In the conclusion of Walden, first published in 1884, Henry David Thoreau writes, "It is remarkable how easily and insensibly we fall into a particular route, and make a beaten track for ourselves. I had not lived [at Walden Pond] a week before my feet wore a path from my door to the pond side; and though it is five or six years since I trod it, it is still quite distinct... The surface of the earth is soft and impressible by the feet of [humans]; and so with the paths which the mind travels. How worn and dusty, then, must be the highways of the world, how deep the ruts of tradition and conformity!"
Thoreau is using a metaphor. For me, metaphor has never been something that we, as users of language, create, so much as it is something that we locate; some congruity between aspects of the tangible, intelligible, or spiritual realms that we nod to and say, "oh, this... is like that." In that passage, Thoreau nods to the ancient relationship between landscape and mindscape; he posits that the well-worn paths we walk, in turn, manifest in habitual movements of the mind. In the individual, this repetition can be called tendency, habit, or just "the way that I am"; but, when many individuals with their many thoughts walk these same paths over the course of time, tradition, as Thoreau suggests, is born.
Considering that records of written language exist dating as far back as 4000 B.C. Mesopotamia - and with systems of spoken language extending infinitely farther back in time still - to avoid any sort of tradition altogether is a bit of a tall order. As crucial as the pursuit of originality is in the development of the self, there comes a time in life for most of us in which we must realize that the paths we walk are not, in fact, wholly our own. Whether we navigate a forest trail blazed just six months before or unknowingly trace the migration corridor traveled by a herd of deer for the last 100,000 years, we walk in the wake of history; so, too, do our thoughts.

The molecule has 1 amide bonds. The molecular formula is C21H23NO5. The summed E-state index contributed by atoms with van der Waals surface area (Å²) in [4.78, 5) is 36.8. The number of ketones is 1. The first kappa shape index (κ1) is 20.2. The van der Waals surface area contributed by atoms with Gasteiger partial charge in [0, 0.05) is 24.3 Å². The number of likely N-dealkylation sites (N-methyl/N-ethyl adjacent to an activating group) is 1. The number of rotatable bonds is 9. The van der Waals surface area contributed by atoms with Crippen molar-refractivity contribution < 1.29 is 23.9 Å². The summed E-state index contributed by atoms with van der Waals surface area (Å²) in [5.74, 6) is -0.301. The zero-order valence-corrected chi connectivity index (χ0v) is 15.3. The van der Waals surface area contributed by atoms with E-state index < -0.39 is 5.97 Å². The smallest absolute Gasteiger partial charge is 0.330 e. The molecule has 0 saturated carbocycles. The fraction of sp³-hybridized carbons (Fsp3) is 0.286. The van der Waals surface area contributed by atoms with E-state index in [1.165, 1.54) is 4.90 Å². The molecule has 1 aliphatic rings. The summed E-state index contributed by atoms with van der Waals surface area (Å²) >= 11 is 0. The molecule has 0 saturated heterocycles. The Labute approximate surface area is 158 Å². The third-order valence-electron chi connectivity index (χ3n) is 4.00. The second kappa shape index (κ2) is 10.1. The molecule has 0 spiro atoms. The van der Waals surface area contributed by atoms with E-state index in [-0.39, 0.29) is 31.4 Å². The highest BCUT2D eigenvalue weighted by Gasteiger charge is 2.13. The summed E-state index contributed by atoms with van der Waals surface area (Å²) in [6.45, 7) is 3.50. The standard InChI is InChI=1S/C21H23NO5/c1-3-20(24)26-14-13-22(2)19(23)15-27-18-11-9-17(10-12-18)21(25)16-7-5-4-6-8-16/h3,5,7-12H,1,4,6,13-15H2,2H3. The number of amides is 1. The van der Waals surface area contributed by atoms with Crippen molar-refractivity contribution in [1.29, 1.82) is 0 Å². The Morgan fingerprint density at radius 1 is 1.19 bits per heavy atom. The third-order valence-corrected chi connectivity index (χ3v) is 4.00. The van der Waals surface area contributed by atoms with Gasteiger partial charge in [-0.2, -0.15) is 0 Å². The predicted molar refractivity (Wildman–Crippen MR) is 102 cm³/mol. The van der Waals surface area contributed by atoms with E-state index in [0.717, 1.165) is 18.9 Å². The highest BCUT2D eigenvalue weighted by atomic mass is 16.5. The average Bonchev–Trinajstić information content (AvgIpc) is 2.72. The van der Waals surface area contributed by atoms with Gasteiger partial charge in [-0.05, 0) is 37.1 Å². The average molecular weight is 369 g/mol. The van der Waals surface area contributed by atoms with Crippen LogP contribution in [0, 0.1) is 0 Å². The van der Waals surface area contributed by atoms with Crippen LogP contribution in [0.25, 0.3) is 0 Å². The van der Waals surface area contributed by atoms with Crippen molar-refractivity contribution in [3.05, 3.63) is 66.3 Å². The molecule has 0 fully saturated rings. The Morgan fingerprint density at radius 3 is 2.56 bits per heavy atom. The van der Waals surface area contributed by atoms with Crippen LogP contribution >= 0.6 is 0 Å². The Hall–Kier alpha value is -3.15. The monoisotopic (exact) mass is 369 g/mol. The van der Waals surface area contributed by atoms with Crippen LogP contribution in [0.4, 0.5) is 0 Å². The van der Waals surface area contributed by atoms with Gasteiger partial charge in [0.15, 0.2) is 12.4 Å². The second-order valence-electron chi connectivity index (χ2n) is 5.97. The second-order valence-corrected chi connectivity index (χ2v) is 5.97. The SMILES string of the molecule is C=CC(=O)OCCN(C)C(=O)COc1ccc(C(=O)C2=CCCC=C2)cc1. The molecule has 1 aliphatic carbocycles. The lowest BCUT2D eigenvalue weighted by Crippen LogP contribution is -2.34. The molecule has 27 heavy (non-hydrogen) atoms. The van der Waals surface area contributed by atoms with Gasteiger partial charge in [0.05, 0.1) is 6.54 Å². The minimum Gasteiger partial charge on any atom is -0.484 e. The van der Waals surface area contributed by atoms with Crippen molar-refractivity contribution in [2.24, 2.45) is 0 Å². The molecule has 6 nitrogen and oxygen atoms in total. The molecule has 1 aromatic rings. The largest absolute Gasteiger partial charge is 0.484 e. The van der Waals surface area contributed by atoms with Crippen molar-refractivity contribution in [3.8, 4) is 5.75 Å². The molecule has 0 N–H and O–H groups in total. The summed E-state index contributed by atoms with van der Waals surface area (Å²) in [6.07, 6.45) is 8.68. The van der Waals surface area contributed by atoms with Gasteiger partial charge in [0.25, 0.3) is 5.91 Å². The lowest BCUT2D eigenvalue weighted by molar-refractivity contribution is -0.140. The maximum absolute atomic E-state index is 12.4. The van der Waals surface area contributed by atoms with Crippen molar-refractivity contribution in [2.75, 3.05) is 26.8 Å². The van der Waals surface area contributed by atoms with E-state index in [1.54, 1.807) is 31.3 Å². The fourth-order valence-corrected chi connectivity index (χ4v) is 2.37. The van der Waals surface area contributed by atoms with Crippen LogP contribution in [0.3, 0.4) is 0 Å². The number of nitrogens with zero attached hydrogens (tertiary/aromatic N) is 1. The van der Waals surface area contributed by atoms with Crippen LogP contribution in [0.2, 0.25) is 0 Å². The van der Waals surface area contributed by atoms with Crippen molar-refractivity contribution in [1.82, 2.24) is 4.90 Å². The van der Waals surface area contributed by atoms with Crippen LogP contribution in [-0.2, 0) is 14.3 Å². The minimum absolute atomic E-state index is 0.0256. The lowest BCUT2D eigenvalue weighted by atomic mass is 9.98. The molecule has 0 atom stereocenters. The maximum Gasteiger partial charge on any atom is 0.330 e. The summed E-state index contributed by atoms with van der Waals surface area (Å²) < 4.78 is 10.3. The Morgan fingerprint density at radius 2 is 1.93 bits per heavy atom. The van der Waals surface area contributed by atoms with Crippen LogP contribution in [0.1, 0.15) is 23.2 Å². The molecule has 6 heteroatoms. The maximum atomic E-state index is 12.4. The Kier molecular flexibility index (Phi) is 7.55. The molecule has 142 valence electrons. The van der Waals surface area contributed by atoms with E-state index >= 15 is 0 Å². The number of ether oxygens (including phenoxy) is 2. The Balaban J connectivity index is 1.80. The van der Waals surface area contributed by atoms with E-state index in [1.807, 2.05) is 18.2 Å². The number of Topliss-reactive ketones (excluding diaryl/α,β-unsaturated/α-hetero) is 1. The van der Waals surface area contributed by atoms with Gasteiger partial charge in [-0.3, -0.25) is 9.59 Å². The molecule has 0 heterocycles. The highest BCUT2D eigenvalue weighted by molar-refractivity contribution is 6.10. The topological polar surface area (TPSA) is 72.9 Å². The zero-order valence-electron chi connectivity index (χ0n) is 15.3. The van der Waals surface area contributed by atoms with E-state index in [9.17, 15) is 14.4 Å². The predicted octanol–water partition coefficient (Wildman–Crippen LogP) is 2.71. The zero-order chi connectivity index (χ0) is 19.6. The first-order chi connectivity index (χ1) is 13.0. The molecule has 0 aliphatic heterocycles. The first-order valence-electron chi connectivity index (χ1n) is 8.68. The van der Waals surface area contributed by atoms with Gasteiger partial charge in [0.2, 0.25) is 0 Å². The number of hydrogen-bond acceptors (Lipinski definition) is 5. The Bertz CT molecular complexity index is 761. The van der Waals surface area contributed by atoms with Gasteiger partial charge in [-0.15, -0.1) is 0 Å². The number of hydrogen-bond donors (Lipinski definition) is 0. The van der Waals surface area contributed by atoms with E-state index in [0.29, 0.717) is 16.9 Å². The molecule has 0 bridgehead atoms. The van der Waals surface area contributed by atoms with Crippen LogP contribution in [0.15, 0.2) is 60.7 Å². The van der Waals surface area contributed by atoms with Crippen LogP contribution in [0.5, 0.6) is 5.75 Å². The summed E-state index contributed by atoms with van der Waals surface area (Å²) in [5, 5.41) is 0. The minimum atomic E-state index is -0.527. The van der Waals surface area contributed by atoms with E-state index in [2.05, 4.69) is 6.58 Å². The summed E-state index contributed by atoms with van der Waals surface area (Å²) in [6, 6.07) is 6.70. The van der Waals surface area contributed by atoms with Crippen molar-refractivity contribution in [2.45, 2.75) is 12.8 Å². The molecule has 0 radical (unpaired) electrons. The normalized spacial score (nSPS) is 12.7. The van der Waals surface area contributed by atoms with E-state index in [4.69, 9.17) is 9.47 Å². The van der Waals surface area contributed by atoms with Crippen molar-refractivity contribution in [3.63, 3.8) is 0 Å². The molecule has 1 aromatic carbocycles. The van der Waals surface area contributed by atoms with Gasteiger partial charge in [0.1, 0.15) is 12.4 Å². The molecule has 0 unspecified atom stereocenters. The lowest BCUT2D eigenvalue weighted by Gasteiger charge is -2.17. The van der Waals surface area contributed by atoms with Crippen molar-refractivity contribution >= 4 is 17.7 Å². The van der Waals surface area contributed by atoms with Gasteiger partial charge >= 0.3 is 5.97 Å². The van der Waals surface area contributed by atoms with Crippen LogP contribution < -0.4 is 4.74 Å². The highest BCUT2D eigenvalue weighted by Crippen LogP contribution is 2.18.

"For better or for worse, this mountain of collective knowledge - at once wonderful and terrible - follows us into the future each and every day."
In my eyes, the greatest difference between the human animal and every other species with whom we share the earth comes with the concept of inheritance: a truly incredible notion. We humans—an infant species in the grand scheme of things—have seamlessly and universally learned the art of leaving things behind. From the pyramids at Giza to a biology textbook, from a family recipe to a nuclear bomb, we live, learn, grow, fight, and love one another on the sprawling foundation of our ancestors. For better or for worse, this mountain of collective knowledge - at once wonderful and terrible - follows us into the future each and every day. Such opportunity makes right now - wherever, whenever, and whomever you are - the perfect time to make a choice. And whichever paths we may choose to follow into the future, taking the time to understand what has been left behind for us - a pursuit we call a liberal arts education - can help us to make that choice deliberately. And this is essential, for in order to live deliberately, we have to learn deliberately as well.